Though critics and supporters alike have said that the New Deal laid the foundations for the American welfare state, it is more accurate to say that it set up a social insurance state. The enduring pillars of the New Deal–old-age insurance, deposit insurance, unemployment insurance–were not redistributionist measures but insurance provisions compatible with traditional notions of individual responsibility. Even the welfare provisions of the Social Security Act were drawn up to aid only widows and orphans. The New Dealers were borrowing from the various insurance provisions that were enacted in Germany in the 1880s under Bismarck who saw in them a means to outmaneuver the socialists who were calling for more extreme measures on behalf of workers. In the battle within the New Deal–between the collectivists and planners on the one hand and the advocates for traditional ideals of individual responsibility–the individualists clearly had their way on the most important questions.

Despite their best efforts, however, the New Dealers were unable to pull the economy out of depression. While it began to grow again after 1933 and the unemployment rate fell to 14 percent by 1937, a recession that year provoked Roosevelt and fellow New Dealers into ever more extreme attacks on the business community. Roosevelt denounced the rich for bringing about the recession through a “capital strike”–precisely the kind of nonsense that would later give the New Deal a bad name among business leaders. Many economists argue that New Deal policies, to the extent that they promoted unionization and imposed new taxes on business, created an environment that discouraged business investment and thus impeded full recovery from the Depression.

The New Deal was based on a couple of propositions about the Depression that appear in retrospect to have been highly questionable. The first was that the Depression was a crisis of overproduction that led to falling prices and unemployment, a proposition that was the basis for the industrial codes of the NIRA and of the New Deal’s agricultural programs, which sought to limit farm production even as people around the country were in need of food. The second proposition was that the crisis had been caused by the malfeasance of bankers and stock manipulators in tandem with the monopoly power exercised by industrialists, a conviction which encouraged much of the anti-business rhetoric of the New Deal. This latter proposition was incorporated into the official histories of the period written by luminaries like Schlesinger (The Crisis of the Old Order) and Galbraith (The Great Crash). When these two propositions were joined, they suggested that the old order of individualism and competition was discredited and should be replaced by a system of managed capitalism. Though this was not the actual agenda of the New Deal as it developed, it was thought by some to be the logical next step beyond it.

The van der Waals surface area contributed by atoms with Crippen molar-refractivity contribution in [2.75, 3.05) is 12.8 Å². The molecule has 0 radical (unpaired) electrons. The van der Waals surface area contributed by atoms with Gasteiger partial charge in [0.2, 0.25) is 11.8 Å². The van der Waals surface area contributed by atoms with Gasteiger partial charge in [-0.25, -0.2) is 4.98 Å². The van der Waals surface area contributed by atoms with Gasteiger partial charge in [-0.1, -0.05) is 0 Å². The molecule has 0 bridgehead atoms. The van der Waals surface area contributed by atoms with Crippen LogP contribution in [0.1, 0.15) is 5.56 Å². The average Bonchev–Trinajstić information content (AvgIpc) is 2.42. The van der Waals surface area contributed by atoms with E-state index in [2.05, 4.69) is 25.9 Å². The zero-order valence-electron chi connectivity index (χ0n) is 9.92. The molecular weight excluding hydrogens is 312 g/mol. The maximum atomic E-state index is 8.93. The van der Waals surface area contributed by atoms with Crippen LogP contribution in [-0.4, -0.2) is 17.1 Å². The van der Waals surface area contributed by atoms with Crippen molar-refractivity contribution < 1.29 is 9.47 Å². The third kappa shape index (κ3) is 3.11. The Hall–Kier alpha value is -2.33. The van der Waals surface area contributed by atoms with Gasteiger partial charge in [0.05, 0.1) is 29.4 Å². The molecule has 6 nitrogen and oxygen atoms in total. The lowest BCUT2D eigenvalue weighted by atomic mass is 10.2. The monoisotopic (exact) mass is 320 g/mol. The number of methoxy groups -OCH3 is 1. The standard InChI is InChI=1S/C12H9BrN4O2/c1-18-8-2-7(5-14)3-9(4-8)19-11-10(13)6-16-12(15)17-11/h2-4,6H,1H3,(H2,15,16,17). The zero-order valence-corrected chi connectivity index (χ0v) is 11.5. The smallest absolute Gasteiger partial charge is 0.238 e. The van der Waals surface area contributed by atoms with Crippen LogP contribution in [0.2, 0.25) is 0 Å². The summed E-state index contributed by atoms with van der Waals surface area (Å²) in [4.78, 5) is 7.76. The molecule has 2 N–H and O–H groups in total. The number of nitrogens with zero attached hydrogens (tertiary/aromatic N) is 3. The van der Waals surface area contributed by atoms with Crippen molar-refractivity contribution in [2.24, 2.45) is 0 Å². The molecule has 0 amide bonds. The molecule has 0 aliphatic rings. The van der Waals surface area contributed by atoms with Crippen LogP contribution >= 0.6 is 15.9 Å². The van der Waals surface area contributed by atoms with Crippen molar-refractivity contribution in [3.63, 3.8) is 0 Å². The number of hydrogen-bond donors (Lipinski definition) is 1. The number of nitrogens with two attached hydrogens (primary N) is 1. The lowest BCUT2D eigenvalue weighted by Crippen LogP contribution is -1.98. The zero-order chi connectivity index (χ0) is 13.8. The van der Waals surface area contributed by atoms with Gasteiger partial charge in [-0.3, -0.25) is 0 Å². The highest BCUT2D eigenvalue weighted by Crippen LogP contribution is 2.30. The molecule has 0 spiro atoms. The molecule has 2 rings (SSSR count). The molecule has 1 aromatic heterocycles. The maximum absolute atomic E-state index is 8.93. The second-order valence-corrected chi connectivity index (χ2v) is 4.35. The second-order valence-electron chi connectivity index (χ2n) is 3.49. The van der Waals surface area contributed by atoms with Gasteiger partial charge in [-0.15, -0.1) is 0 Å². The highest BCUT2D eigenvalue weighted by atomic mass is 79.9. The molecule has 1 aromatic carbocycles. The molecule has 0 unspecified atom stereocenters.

The Great Depression was actually caused by the restrictive interest-rate policies followed by the Federal Reserve Board in 1928 and 1929. Milton Friedman and Anna Schwartz pioneered this interpretation in their Monetary History of the United States (1963). The economic crisis, which they termed “the great contraction,” was triggered when the Federal Reserve Board began to tighten interest rates in 1928 to discourage speculation in stocks and then continued a tight money policy even after the stock market collapsed and banks began to fail. Things were exacerbated by the failure of the monetary authorities to step in with infusions of capital to rescue failing banks and by political decisions like the Smoot-Hawley tariff bill which shut down trade and led to more restrictive credit policies around the world. The New Deal attacks on big business were nothing more than so much flailing in the wind.

This interpretation of the Depression is held by no less a figure than Ben Bernanke, the current chairman of the Federal Reserve Board and a careful student of the crisis. At a testimonial occasion to mark Milton Friedman’s 90th birthday, Bernanke went so far as to say to the economist: “Regarding the Great Depression, you were right. We [the Federal Reserve Board] did it. We’re very sorry. But thanks to you, we won’t do it again.”

In the end, the constitutional system that Roosevelt sought to alter imposed its limits on the New Deal, casting aside its more extreme measures while digesting its more constructive elements. By the time Republicans returned to power in the 1950s, New Deal programs were no longer seen as radical or even controversial. If Roosevelt did not “save” capitalism, he at least steered it through its greatest crisis by engineering a package of moderate and constructive reforms that, for the most part, met the test of time. For this reason alone, he richly earned the admiration of Americans at the time and a place in the pantheon of America’s great presidents.

James Piereson, a senior fellow at the Manhattan Institute, is the author of Camelot and the Cultural Revolution: How the Assassination of John F. Kennedy Shattered American Liberalism (Encounter Books).